Running for president must require an inexhaustible supply of optimism from anyone who does it, to put a on a smiling face through two years of fundraisers, speeches to rotary clubs, trekking through New Hampshire winters and North Carolina summers. But to run as a third-party candidate is to undergo all that unpleasantness with no actual hope of victory at the end of it. Perhaps the only people who are willing to do so have to be slightly delusional. At least, that was the sense one got from watching the Third Party Presidential Debate hosted by the Green Party in Washington, DC, on Sunday evening. Fittingly, the event was moderated by Ralph Nader, a man so unwilling to face the truth that he denies having cost Al Gore the election of 2000 and displays not even a hint of misgiving at his role in that campaign.
The event was held in the back room of Busboys and Poets, a minuscule venue that highlighted the laughability of the assembled candidates’ pretensions that they are seriously vying to be leader of the free world on Tuesday. The Green Party organizers were turning away journalists, even from The Nation, who had failed to RSVP sufficiently far in advance. The fact that I had called ahead and been told on by their own staffer that as a member of the press I would have no problem getting in did not seem to matter. Given their party’s and candidate’s constant whining about being shut out of media coverage, it was ironic to see how inhospitable the Greens are to some of the few reporters who do show interest in their little events. Luckily, a friend who works for Gary Johnson’s campaign helped me get in.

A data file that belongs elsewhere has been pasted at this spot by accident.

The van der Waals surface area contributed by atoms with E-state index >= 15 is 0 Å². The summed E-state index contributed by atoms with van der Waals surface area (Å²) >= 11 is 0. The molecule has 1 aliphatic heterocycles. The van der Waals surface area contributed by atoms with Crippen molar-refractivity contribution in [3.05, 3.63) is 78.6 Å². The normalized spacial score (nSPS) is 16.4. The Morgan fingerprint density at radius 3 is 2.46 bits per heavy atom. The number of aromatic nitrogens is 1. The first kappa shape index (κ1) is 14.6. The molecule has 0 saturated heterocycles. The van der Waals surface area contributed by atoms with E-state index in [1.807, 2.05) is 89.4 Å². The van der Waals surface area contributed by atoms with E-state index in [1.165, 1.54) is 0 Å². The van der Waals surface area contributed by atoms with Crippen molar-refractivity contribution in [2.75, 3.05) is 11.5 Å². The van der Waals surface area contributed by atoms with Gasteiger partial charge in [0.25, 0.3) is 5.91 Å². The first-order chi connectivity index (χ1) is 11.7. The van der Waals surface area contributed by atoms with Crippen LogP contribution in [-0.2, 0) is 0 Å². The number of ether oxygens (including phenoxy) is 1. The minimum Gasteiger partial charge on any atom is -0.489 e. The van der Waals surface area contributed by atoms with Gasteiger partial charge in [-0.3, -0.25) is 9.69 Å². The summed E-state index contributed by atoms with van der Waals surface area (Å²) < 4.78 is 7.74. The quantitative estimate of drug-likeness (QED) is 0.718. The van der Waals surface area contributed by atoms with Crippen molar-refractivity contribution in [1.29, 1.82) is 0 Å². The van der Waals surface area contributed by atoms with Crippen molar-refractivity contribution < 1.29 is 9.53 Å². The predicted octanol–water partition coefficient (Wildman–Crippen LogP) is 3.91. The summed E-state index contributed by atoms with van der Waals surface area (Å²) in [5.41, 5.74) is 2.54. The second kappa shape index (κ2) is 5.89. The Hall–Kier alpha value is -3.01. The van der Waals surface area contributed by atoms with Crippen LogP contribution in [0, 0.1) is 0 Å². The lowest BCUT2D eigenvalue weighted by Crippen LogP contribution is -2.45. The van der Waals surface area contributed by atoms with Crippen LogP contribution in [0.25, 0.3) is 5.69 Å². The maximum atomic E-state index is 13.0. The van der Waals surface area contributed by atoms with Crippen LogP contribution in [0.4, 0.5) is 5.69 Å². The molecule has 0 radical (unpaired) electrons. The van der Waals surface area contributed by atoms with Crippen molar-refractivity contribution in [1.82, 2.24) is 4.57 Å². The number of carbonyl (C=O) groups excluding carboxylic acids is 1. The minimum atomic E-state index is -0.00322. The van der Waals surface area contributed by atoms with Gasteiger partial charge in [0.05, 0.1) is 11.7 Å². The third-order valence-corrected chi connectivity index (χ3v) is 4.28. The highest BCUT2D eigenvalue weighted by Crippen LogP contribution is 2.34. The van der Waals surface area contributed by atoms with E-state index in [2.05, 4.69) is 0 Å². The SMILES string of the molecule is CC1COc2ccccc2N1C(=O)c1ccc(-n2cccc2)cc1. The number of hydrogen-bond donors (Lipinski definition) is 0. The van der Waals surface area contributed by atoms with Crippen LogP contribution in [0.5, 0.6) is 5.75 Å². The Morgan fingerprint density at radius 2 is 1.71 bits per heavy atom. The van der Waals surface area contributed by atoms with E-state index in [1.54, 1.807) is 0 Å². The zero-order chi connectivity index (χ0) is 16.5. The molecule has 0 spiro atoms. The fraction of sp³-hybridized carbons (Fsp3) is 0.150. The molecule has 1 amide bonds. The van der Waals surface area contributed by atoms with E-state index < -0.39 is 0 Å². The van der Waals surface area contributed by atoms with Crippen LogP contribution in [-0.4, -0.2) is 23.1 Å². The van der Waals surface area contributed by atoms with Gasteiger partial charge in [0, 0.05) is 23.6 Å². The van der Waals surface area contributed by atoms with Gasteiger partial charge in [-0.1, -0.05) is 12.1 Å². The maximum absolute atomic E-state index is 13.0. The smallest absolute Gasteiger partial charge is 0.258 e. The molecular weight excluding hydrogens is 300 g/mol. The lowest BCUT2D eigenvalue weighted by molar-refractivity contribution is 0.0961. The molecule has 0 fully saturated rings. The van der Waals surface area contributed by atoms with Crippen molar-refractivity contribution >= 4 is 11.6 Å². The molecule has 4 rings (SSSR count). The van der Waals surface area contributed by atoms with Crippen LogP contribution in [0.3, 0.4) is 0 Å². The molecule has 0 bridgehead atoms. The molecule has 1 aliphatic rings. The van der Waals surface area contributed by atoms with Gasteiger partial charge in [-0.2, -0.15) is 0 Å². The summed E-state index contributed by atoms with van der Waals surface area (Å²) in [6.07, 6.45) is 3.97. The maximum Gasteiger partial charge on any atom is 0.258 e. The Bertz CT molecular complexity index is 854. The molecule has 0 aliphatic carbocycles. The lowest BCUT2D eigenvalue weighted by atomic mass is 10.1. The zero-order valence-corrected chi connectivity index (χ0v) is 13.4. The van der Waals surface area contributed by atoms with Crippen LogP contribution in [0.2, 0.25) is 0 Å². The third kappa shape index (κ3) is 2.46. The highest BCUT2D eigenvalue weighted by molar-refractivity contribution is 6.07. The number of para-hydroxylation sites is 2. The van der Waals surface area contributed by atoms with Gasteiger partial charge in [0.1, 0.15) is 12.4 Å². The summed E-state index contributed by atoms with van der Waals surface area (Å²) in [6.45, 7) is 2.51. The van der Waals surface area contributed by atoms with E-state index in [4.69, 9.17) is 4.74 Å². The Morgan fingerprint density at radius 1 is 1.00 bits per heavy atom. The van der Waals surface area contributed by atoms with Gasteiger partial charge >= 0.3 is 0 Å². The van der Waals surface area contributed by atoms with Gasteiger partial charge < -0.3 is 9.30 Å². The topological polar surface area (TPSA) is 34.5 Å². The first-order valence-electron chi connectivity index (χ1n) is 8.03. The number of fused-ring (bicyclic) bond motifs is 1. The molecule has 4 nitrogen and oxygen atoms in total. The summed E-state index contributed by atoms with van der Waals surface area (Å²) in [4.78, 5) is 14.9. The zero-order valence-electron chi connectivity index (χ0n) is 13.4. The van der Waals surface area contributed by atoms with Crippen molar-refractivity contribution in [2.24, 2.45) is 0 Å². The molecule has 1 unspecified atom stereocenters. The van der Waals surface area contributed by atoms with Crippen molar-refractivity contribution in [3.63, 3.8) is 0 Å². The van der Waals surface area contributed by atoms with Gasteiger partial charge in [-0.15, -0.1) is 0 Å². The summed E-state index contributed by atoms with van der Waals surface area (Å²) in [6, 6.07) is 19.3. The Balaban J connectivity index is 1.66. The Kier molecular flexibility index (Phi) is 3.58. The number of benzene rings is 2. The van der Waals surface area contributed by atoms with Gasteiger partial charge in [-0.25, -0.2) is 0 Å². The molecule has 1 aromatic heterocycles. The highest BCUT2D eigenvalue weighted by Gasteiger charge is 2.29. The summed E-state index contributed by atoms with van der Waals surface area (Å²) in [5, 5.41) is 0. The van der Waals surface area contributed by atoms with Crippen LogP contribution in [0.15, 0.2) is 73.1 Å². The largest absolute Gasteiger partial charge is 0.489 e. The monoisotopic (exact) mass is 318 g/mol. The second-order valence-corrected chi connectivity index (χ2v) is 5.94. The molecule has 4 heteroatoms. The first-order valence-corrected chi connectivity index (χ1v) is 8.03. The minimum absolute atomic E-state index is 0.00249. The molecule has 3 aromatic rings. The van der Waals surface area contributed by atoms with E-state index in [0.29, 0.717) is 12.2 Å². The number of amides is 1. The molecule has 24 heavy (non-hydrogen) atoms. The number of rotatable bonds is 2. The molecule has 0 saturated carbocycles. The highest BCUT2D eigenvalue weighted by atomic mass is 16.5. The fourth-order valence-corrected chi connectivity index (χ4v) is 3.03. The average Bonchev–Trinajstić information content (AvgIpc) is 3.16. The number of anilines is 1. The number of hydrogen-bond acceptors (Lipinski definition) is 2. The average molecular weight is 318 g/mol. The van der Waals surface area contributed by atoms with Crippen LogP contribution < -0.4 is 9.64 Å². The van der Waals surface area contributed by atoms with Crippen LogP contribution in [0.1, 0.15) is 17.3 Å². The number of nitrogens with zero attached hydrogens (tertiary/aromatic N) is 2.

Nader posed a series of questions—often presenting his left-wing views as an objective premise—to the four candidates. For example, Nader demanded to know if the candidates support “corporate welfare.” Remarkably enough, they all said no. The candidates were bizarrely instructed to answer always in descending order, based on the number of states on which they have ballot access. That pecking order went as follows: former New Mexico Governor Gary Johnson (Libertarian Party), Jill Stein (Green Party), former Representative Virgil Goode (Constitution Party), former Salt Lake City Mayor Rocky Anderson (Justice Party). Given that the candidates and Nader strongly agreed that third-party candidates are subject to unreasonable obstacles to get on state ballots, it is odd that they reified appearing on the most ballots as a measure of a candidate’s validity.
The most archetypal third party candidate was surely Gary Johnson. He is sort of the unrestrained id of all third-party candidates everywhere. He bellowed at the top of his lungs, creating an ear-piercing volume when amplified by his microphone in the small room. His opening statement launched immediately into a list of his policy positions with no introduction: “I’m against bombing Iran,” were the first words out of his mouth. “I would repeal the Patriot Act,” he continued. His style—totally lacking in narrative or “I feel your pain" anecdotes—was basically mimicked by all the candidates. They listed litanies of issue stances, rather than pulling them into a unitary case for why they should be elected. Anderson was the only one to even mention his record in public office in his opening statement. (Johnson and Goode did later illustrate points about issues by mentioning policy decisions they had made in office.) It was remarkable, watching the group, to think that any of them had ever actually won a significant elected office.
Most ridiculously, Johnson speculated repeatedly on how he could actually have won the presidency if only the powers that be gave him a fair shot. “If someone gave me $50,000, I think I’d be president,” Johnson asserted, in part of a rambling riff on campaign finance reform. Johnson also complained that the media generally reports the results of polls without including his vote share. “If it were reported that way, I might be the next president of the U.S. because of the “who the Hell is Gary Johnson? factor [of interest that would be generated].” It’s a long way from 6 percent, which is what the poll he mentioned had him at in Ohio, to a national Electoral College victory on that basis.